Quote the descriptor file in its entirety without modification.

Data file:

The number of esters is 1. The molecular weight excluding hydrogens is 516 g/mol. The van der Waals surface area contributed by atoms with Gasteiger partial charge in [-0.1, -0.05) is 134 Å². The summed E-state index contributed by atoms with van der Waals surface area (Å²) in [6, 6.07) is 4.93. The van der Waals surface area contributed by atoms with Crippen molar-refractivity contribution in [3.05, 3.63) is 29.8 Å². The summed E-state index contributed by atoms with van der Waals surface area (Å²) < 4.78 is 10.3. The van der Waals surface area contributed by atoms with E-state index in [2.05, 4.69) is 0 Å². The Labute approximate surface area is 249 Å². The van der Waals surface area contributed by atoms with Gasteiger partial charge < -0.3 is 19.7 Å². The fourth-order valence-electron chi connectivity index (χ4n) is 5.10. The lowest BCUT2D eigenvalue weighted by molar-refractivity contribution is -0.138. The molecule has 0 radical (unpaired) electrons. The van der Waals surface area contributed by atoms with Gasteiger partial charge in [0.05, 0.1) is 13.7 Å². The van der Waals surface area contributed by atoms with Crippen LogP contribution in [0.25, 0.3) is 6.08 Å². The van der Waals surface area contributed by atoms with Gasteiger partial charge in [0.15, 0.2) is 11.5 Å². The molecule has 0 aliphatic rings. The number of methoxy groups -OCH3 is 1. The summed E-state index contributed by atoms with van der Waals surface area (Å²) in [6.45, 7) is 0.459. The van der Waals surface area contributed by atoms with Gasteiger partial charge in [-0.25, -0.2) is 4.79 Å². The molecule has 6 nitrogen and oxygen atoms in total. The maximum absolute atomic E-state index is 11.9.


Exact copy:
The number of esters is 1. The molecular weight excluding hydrogens is 516 g/mol. The van der Waals surface area contributed by atoms with Gasteiger partial charge in [-0.1, -0.05) is 134 Å². The summed E-state index contributed by atoms with van der Waals surface area (Å²) in [6, 6.07) is 4.93. The van der Waals surface area contributed by atoms with Crippen molar-refractivity contribution in [3.05, 3.63) is 29.8 Å². The summed E-state index contributed by atoms with van der Waals surface area (Å²) < 4.78 is 10.3. The van der Waals surface area contributed by atoms with E-state index in [2.05, 4.69) is 0 Å². The Labute approximate surface area is 249 Å². The van der Waals surface area contributed by atoms with Gasteiger partial charge < -0.3 is 19.7 Å². The fourth-order valence-electron chi connectivity index (χ4n) is 5.10. The lowest BCUT2D eigenvalue weighted by molar-refractivity contribution is -0.138. The molecule has 0 radical (unpaired) electrons. The van der Waals surface area contributed by atoms with Gasteiger partial charge in [0.05, 0.1) is 13.7 Å². The van der Waals surface area contributed by atoms with Crippen LogP contribution in [0.25, 0.3) is 6.08 Å². The van der Waals surface area contributed by atoms with Gasteiger partial charge in [0.15, 0.2) is 11.5 Å². The molecule has 0 aliphatic rings. The number of methoxy groups -OCH3 is 1. The summed E-state index contributed by atoms with van der Waals surface area (Å²) in [6.45, 7) is 0.459. The van der Waals surface area contributed by atoms with Gasteiger partial charge in [-0.25, -0.2) is 4.79 Å². The molecule has 6 nitrogen and oxygen atoms in total. The maximum absolute atomic E-state index is 11.9.